Inhibition of Semaphorin3A Promotes Ocular Dominance Plasticity in the Adult Rat Visual Cortex

  • Elena Maria Boggio
  • Erich M. Ehlert
  • Leonardo Lupori
  • Elizabeth B. Moloney
  • Fred De Winter
  • Craig W. Vander Kooi
  • Laura Baroncelli
  • Vasilis Mecollari
  • Bas Blits
  • James W. Fawcett
  • Joost Verhaagen
  • Tommaso PizzorussoEmail author


Perineuronal nets (PNNs) are condensed structures in the extracellular matrix that mainly surround GABA-ergic parvalbumin-positive interneurons in the adult brain. Previous studies revealed a parallel between PNN formation and the closure of the critical period. Moreover, ocular dominance plasticity is enhanced in response to PNN manipulations in adult animals. However, the mechanisms through which perineuronal nets modulate plasticity are still poorly understood. Recent work indicated that perineuronal nets may convey molecular signals by binding and storing proteins with important roles in cellular communication. Here we report that semaphorin3A (Sema3A), a chemorepulsive axon guidance cue known to bind to important perineuronal net components, is necessary to dampen ocular dominance plasticity in adult rats. First, we showed that the accumulation of Sema3A in PNNs in the visual cortex correlates with critical period closure, following the same time course of perineuronal nets maturation. Second, the accumulation of Sema3A in perineuronal nets was significantly reduced by rearing animals in the dark in the absence of any visual experience. Finally, we developed and characterized a tool to interfere with Sema3A signaling by means of AAV-mediated expression of receptor bodies, soluble proteins formed by the extracellular domain of the endogenous Sema3A receptor (neuropilin1) fused to a human IgG Fc fragment. By using this tool to antagonize Sema3A signaling in the adult rat visual cortex, we found that the specific inhibition of Sema3A promoted ocular dominance plasticity. Thus, Sema3A accumulates in perineuronal nets in an experience-dependent manner and its presence in the mature visual cortex inhibits plasticity.


Visual cortex Critical period Chondroitin sulfate Inhibition 



The first four authors (marked with an asterisk) equally contributed to this study.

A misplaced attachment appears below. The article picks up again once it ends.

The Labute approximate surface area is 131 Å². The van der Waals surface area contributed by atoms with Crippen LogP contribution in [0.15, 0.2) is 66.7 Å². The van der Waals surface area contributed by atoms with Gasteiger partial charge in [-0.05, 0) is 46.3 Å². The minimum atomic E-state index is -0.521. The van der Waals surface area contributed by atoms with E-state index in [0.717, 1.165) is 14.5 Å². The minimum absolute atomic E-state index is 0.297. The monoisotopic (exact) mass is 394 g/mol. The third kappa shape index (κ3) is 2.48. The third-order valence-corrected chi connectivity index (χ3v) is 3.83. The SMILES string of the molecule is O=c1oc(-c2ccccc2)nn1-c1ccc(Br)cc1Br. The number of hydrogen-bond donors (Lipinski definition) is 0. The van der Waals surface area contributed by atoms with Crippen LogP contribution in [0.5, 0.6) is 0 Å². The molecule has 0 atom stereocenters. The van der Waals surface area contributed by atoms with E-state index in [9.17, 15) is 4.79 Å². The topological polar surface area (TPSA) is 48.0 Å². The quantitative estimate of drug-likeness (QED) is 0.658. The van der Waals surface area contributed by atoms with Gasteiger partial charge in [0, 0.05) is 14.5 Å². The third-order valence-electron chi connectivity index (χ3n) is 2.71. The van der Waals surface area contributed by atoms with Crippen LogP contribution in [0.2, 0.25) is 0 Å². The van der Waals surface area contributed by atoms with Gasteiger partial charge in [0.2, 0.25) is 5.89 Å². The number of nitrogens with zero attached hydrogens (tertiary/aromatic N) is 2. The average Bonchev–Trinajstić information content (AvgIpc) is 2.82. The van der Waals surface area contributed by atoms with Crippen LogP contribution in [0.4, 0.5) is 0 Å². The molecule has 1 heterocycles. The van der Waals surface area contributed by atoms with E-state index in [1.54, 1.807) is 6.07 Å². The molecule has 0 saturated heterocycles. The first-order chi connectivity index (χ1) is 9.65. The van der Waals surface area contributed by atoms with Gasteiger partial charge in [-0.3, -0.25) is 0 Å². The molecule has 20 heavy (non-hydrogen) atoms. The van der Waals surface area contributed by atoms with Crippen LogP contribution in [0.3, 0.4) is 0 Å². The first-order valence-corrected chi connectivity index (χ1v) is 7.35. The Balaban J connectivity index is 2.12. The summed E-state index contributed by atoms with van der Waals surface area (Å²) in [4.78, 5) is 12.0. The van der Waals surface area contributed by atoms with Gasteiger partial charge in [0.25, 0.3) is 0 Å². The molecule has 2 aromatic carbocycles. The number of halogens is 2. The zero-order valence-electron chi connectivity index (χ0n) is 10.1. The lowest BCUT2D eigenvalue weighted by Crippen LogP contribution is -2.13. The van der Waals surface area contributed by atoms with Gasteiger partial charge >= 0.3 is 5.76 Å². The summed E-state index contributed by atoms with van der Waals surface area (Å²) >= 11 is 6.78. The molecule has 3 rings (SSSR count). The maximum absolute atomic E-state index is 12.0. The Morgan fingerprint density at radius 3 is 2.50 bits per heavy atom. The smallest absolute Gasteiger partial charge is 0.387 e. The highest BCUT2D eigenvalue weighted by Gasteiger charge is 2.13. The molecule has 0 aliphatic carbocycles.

Funding Information

This work was supported by the EU 7th Framework program (FP7) Marie Curie actions (AxRegen) 2008–2012 to JV.

Compliance with Ethical Standards

All experiments were carried out in accordance with the European Communities Council Directive of November 24, 1986 (86/609/EEC) and were approved by the Italian Ministry of Health (authorization number 1152/2016-PR).


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Copyright information

© Springer Science+Business Media, LLC, part of Springer Nature 2019

Authors and Affiliations

  • Elena Maria Boggio
    • 1
  • Erich M. Ehlert
    • 2
  • Leonardo Lupori
    • 3
  • Elizabeth B. Moloney
    • 2
  • Fred De Winter
    • 2
  • Craig W. Vander Kooi
    • 4
  • Laura Baroncelli
    • 1
    • 5
  • Vasilis Mecollari
    • 2
  • Bas Blits
    • 6
  • James W. Fawcett
    • 7
  • Joost Verhaagen
    • 2
    • 8
  • Tommaso Pizzorusso
    • 1
    • 3
    • 9
    Email author
  1. 1.Institute of NeuroscienceNational Research Council CNRPisaItaly
  2. 2.Laboratory for Regeneration of Sensorimotor SystemsNetherlands Institute for Neuroscience, an Institute of the Royal Netherlands Academy of Arts and ScienceAmsterdamThe Netherlands
  3. 3.BIO@SNS labPisaItaly
  4. 4.Department of Molecular and Cellular Biochemistry and Center for Structural BiologyUniversity of KentuckyLexingtonUSA
  5. 5.Department of Developmental NeuroscienceIRCCS Stella Maris FoundationPisaItaly
  6. 6.UniQureAmsterdamThe Netherlands
  7. 7.John van Geest Centre for Brain RepairCambridgeUK
  8. 8.Center for Neurogenomics and Cognitive ResearchVrije Universiteit AmsterdamAmsterdamThe Netherlands
  9. 9.Department of Neuroscience, PsychologyDrug Research and Child Health NEUROFARBA University of FlorenceFlorenceItaly

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